How did that Horrors remix come about?
I know Tom [Cowan] from The Horrors. One of the last things that came on Dissident was his remix of a Heartbreak track. We keep in touch, we DJ together occasionally, and when they released the album last summer he basically said, “Have a listen to the album, pick a track or two, and we’ll send you the parts.” It’s the latest I’ve ever delivered anything in my life. I can be quite slow at delivering things, but this was a whole next level of slow.
How slow are we talking?
Oh, months and months and months. I remember getting towards the end of last year, I sort of got in touch and said, “Do you still need this mix, or have I missed it?” And he said, “No, actually we’re doing this box-set thing now so it’s fine, you haven’t missed any deadlines at all. You’ve actually got a fair bit of time.” That’s a terrible thing for anyone to say to me because if they say I’ve got a fair bit of time, I can just take that and more. I do this all the time. I procrastinate and fret and worry about a remix for months, and then I do it really quickly. That’s exactly what I did in this case. So now what I’m trying to do is train myself just to do them really quickly and put out that period of it rolling around my head and taking up space. I’m getting a bit better at it, to be honest, which I think I need to because more people are asking me to do stuff for them.
I can identify with that kind of chronic procrastination, but on the flip side of that it feels like the things that I write at the very last minute of a deadline are almost subconscious, and the most honest. Is that the same for you?
Completely. Absolutely completely. I mean when it actually comes down to doing a remix, I’ll use Logic, I’ll lay out the original parts that I want use in Logic, then I take that into my studio, which is all on analog — not all old, but it’s all analog stuff — it’s all hardware. And I will basically use the parts of the original, connect it via MIDI clock to everything else in my studio, and then just just layer things up and work ideas out. But yeah, there’s something about that kind of leaving it to the point where for me, it’s about removing conscious thought, which is possibly the same kind of thing as staying up all night writing. There’s a point where it stops being you that’s doing it. You’re not really in control anymore; you’re just channeling something, and that’s where you access the good stuff. Most of my music kind of comes out the same way, I reckon.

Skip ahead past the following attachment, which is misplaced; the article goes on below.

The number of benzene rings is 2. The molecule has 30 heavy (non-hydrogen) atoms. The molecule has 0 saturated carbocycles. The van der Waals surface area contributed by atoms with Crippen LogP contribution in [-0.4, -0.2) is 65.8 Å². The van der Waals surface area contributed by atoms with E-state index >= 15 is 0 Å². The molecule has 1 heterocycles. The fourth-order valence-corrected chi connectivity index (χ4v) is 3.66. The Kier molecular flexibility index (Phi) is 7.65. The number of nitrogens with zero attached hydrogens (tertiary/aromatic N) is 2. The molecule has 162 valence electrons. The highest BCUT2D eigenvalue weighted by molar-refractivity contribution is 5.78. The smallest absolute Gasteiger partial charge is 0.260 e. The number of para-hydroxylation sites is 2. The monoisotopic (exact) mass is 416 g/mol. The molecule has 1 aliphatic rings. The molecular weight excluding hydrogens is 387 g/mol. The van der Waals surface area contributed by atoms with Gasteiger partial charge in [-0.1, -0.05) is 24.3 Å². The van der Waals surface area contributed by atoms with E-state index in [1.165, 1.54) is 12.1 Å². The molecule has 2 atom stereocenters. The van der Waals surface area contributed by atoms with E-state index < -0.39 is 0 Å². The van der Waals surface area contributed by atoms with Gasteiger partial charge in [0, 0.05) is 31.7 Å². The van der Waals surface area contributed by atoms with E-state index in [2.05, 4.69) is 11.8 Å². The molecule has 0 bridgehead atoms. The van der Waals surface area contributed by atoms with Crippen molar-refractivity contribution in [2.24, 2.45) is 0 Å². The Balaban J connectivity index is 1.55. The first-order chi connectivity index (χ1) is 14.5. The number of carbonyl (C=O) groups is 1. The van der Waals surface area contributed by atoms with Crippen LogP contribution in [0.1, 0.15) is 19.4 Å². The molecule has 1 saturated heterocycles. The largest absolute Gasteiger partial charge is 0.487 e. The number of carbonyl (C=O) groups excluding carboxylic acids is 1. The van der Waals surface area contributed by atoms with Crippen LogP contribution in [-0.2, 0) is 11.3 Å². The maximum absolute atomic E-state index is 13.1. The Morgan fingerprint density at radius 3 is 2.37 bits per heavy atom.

You spoke at length in a video interview a couple of years back about your methods of production, or at least of the analog equipment that makes up your studio. Have all of these machines been acquired for the potential of production? Or is there also an element of appreciating them as artifacts, or collector’s items?
Definitely 99 percent of it is what I can do with them in terms of production. But then, of course, they’re pretty good things to look at. They’ve got something about them that’s above and beyond the purely functional. Like my Pro-One — it either belonged to Thomas Dolby or was used by Thomas Dolby in a session. That wasn’t why I bought it, but it is quite fun that I’ve got the instruction manual with one of the patches from a Joan Armatrading song that he worked on, where he’s put the marks on it to show where all the different parameters have to be set to. That’s kind of cool. I quite like that you’re tapping into something pretty interesting then, but ultimately it’s down to what I can do with it in the studio. I’m not a collector kind of person. I’m pretty sure if I didn’t DJ, I would pretty much stop buying records because, for me, they have a use. I funnel them through me and then I share them with other people. That’s what they’re for. It’s the same with the machines, I think. Having the machines or the records as a collection — you’ll never catch me having them in cases anywhere. That’s not me at all.
So if you weren’t a DJ, you wouldn’t have records at all?
I don’t think so because I think what they represent for me is something I can use to communicate with people with. I mean that’s why I DJ: because I love the sharing. I do listen to music around the house, but it’s not about that. For me, it has always been, and it will always be all about the club, a proper nightclub. They’re pretty heavy places that pretty heavy stuff happens in. People become the best version of themselves, all manner of bizarre connections and serendipity and crazy shit happens. And so for me, all of this stuff is all about having things that I can use in nightclubs to make crazy shit happen.